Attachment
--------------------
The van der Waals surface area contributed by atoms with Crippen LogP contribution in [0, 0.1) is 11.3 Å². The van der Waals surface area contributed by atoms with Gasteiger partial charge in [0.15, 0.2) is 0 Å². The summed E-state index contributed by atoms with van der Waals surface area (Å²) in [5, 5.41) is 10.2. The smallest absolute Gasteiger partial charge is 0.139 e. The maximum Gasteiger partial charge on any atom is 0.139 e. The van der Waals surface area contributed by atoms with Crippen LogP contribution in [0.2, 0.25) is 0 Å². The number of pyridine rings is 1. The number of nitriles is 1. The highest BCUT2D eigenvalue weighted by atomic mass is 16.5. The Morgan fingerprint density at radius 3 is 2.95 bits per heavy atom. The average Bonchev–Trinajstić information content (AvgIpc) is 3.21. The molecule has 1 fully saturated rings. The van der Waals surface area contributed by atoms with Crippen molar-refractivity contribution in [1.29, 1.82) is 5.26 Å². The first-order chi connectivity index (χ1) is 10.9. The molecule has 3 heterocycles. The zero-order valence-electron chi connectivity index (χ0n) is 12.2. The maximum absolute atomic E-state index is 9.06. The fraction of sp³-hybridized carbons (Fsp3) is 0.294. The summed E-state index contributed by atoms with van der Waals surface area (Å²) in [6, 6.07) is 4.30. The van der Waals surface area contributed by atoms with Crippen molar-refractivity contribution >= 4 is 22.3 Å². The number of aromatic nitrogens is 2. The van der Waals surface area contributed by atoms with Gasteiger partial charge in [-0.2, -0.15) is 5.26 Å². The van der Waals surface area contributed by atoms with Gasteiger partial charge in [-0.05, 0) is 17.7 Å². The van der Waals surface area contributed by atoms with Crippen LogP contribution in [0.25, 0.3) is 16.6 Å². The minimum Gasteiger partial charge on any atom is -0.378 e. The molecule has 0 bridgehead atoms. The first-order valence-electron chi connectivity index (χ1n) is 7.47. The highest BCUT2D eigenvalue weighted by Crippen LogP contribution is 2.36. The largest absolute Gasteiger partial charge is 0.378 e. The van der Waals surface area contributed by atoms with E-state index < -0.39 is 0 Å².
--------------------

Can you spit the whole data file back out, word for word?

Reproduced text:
The van der Waals surface area contributed by atoms with Crippen LogP contribution in [0, 0.1) is 11.3 Å². The van der Waals surface area contributed by atoms with Gasteiger partial charge in [0.15, 0.2) is 0 Å². The summed E-state index contributed by atoms with van der Waals surface area (Å²) in [5, 5.41) is 10.2. The smallest absolute Gasteiger partial charge is 0.139 e. The maximum Gasteiger partial charge on any atom is 0.139 e. The van der Waals surface area contributed by atoms with Crippen LogP contribution in [0.2, 0.25) is 0 Å². The number of pyridine rings is 1. The number of nitriles is 1. The highest BCUT2D eigenvalue weighted by atomic mass is 16.5. The Morgan fingerprint density at radius 3 is 2.95 bits per heavy atom. The average Bonchev–Trinajstić information content (AvgIpc) is 3.21. The molecule has 1 fully saturated rings. The van der Waals surface area contributed by atoms with Crippen molar-refractivity contribution in [1.29, 1.82) is 5.26 Å². The first-order chi connectivity index (χ1) is 10.9. The molecule has 3 heterocycles. The zero-order valence-electron chi connectivity index (χ0n) is 12.2. The maximum absolute atomic E-state index is 9.06. The fraction of sp³-hybridized carbons (Fsp3) is 0.294. The summed E-state index contributed by atoms with van der Waals surface area (Å²) in [6, 6.07) is 4.30. The van der Waals surface area contributed by atoms with Crippen molar-refractivity contribution >= 4 is 22.3 Å². The number of aromatic nitrogens is 2. The van der Waals surface area contributed by atoms with Gasteiger partial charge in [-0.2, -0.15) is 5.26 Å². The van der Waals surface area contributed by atoms with Gasteiger partial charge in [-0.05, 0) is 17.7 Å². The van der Waals surface area contributed by atoms with Crippen LogP contribution in [0.25, 0.3) is 16.6 Å². The minimum Gasteiger partial charge on any atom is -0.378 e. The molecule has 0 bridgehead atoms. The first-order valence-electron chi connectivity index (χ1n) is 7.47. The highest BCUT2D eigenvalue weighted by Crippen LogP contribution is 2.36. The largest absolute Gasteiger partial charge is 0.378 e. The van der Waals surface area contributed by atoms with E-state index < -0.39 is 0 Å².